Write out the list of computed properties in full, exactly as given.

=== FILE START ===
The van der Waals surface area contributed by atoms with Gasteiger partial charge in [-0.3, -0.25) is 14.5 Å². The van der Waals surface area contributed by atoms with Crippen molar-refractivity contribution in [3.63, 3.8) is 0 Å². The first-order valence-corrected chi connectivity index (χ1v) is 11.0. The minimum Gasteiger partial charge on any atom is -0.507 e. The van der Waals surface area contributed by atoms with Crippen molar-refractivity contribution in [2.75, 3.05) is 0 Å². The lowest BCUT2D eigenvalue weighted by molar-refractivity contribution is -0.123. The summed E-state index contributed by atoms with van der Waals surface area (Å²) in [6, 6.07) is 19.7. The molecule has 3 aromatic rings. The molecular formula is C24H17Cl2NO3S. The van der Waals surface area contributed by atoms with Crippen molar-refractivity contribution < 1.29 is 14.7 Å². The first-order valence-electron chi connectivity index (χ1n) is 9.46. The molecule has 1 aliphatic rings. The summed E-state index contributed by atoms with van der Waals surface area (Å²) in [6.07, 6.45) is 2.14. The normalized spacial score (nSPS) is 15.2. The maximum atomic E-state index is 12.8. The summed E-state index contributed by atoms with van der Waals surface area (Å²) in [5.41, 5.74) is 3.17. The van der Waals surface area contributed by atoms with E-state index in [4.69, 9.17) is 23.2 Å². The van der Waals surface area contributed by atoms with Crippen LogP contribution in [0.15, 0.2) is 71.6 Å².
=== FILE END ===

The van der Waals surface area contributed by atoms with Gasteiger partial charge in [-0.3, -0.25) is 14.5 Å². The van der Waals surface area contributed by atoms with Crippen molar-refractivity contribution in [3.63, 3.8) is 0 Å². The first-order valence-corrected chi connectivity index (χ1v) is 11.0. The minimum Gasteiger partial charge on any atom is -0.507 e. The van der Waals surface area contributed by atoms with Crippen molar-refractivity contribution in [2.75, 3.05) is 0 Å². The lowest BCUT2D eigenvalue weighted by molar-refractivity contribution is -0.123. The summed E-state index contributed by atoms with van der Waals surface area (Å²) in [6, 6.07) is 19.7. The molecule has 3 aromatic rings. The molecular formula is C24H17Cl2NO3S. The van der Waals surface area contributed by atoms with Crippen molar-refractivity contribution < 1.29 is 14.7 Å². The first-order valence-electron chi connectivity index (χ1n) is 9.46. The molecule has 1 aliphatic rings. The summed E-state index contributed by atoms with van der Waals surface area (Å²) in [6.07, 6.45) is 2.14. The normalized spacial score (nSPS) is 15.2. The maximum atomic E-state index is 12.8. The summed E-state index contributed by atoms with van der Waals surface area (Å²) in [5.41, 5.74) is 3.17. The van der Waals surface area contributed by atoms with E-state index in [4.69, 9.17) is 23.2 Å². The van der Waals surface area contributed by atoms with Crippen LogP contribution in [0.15, 0.2) is 71.6 Å².